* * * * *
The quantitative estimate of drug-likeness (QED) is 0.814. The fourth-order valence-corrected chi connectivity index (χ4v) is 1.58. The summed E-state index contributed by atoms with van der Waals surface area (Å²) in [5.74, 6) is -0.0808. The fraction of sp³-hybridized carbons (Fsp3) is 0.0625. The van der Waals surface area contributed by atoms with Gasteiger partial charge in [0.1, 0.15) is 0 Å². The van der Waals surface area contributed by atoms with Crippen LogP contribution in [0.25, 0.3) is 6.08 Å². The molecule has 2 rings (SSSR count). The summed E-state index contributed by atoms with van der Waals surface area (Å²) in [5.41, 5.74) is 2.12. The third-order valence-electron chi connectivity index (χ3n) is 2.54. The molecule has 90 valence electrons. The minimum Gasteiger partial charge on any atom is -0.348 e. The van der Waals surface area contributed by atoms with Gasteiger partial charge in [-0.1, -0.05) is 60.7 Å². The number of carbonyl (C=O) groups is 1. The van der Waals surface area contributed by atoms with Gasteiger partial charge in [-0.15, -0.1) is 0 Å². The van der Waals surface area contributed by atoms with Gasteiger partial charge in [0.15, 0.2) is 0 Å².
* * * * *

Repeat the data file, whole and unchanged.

The quantitative estimate of drug-likeness (QED) is 0.814. The fourth-order valence-corrected chi connectivity index (χ4v) is 1.58. The summed E-state index contributed by atoms with van der Waals surface area (Å²) in [5.74, 6) is -0.0808. The fraction of sp³-hybridized carbons (Fsp3) is 0.0625. The van der Waals surface area contributed by atoms with Gasteiger partial charge in [0.1, 0.15) is 0 Å². The van der Waals surface area contributed by atoms with Crippen LogP contribution in [0.25, 0.3) is 6.08 Å². The molecule has 2 rings (SSSR count). The summed E-state index contributed by atoms with van der Waals surface area (Å²) in [5.41, 5.74) is 2.12. The third-order valence-electron chi connectivity index (χ3n) is 2.54. The molecule has 90 valence electrons. The minimum Gasteiger partial charge on any atom is -0.348 e. The van der Waals surface area contributed by atoms with Gasteiger partial charge in [-0.1, -0.05) is 60.7 Å². The number of carbonyl (C=O) groups is 1. The van der Waals surface area contributed by atoms with Gasteiger partial charge in [-0.15, -0.1) is 0 Å². The van der Waals surface area contributed by atoms with Gasteiger partial charge in [0.15, 0.2) is 0 Å².